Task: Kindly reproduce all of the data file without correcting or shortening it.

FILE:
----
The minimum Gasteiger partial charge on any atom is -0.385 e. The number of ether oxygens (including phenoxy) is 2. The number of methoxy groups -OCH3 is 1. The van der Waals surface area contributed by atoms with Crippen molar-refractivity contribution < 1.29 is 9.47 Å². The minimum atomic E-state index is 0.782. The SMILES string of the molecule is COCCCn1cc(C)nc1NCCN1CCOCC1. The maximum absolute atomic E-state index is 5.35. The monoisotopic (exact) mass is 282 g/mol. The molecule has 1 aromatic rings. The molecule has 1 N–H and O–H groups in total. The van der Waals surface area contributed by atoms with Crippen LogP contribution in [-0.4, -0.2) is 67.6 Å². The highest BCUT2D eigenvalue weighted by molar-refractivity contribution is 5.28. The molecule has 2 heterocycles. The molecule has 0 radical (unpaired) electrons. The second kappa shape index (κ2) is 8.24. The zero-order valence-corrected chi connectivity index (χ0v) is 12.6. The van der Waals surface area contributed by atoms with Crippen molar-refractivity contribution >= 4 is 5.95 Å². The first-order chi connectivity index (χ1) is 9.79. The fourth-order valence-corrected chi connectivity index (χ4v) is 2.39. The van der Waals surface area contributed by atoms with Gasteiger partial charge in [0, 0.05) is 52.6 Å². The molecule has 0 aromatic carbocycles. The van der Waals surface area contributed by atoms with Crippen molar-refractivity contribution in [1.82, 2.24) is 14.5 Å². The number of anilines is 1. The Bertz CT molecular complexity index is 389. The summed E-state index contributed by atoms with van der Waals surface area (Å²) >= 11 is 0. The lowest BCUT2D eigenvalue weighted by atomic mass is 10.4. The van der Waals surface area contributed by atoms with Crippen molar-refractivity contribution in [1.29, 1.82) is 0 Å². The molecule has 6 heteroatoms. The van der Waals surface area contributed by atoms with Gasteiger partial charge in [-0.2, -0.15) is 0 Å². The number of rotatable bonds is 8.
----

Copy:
The minimum Gasteiger partial charge on any atom is -0.385 e. The number of ether oxygens (including phenoxy) is 2. The number of methoxy groups -OCH3 is 1. The van der Waals surface area contributed by atoms with Crippen molar-refractivity contribution < 1.29 is 9.47 Å². The minimum atomic E-state index is 0.782. The SMILES string of the molecule is COCCCn1cc(C)nc1NCCN1CCOCC1. The maximum absolute atomic E-state index is 5.35. The monoisotopic (exact) mass is 282 g/mol. The molecule has 1 aromatic rings. The molecule has 1 N–H and O–H groups in total. The van der Waals surface area contributed by atoms with Crippen LogP contribution in [-0.4, -0.2) is 67.6 Å². The highest BCUT2D eigenvalue weighted by molar-refractivity contribution is 5.28. The molecule has 2 heterocycles. The molecule has 0 radical (unpaired) electrons. The second kappa shape index (κ2) is 8.24. The zero-order valence-corrected chi connectivity index (χ0v) is 12.6. The van der Waals surface area contributed by atoms with Crippen molar-refractivity contribution >= 4 is 5.95 Å². The first-order chi connectivity index (χ1) is 9.79. The fourth-order valence-corrected chi connectivity index (χ4v) is 2.39. The van der Waals surface area contributed by atoms with Gasteiger partial charge in [0, 0.05) is 52.6 Å². The molecule has 0 aromatic carbocycles. The van der Waals surface area contributed by atoms with Crippen molar-refractivity contribution in [1.82, 2.24) is 14.5 Å². The number of anilines is 1. The Bertz CT molecular complexity index is 389. The summed E-state index contributed by atoms with van der Waals surface area (Å²) >= 11 is 0. The lowest BCUT2D eigenvalue weighted by atomic mass is 10.4. The van der Waals surface area contributed by atoms with Crippen molar-refractivity contribution in [1.29, 1.82) is 0 Å². The molecule has 6 heteroatoms. The van der Waals surface area contributed by atoms with Gasteiger partial charge in [-0.2, -0.15) is 0 Å². The number of rotatable bonds is 8.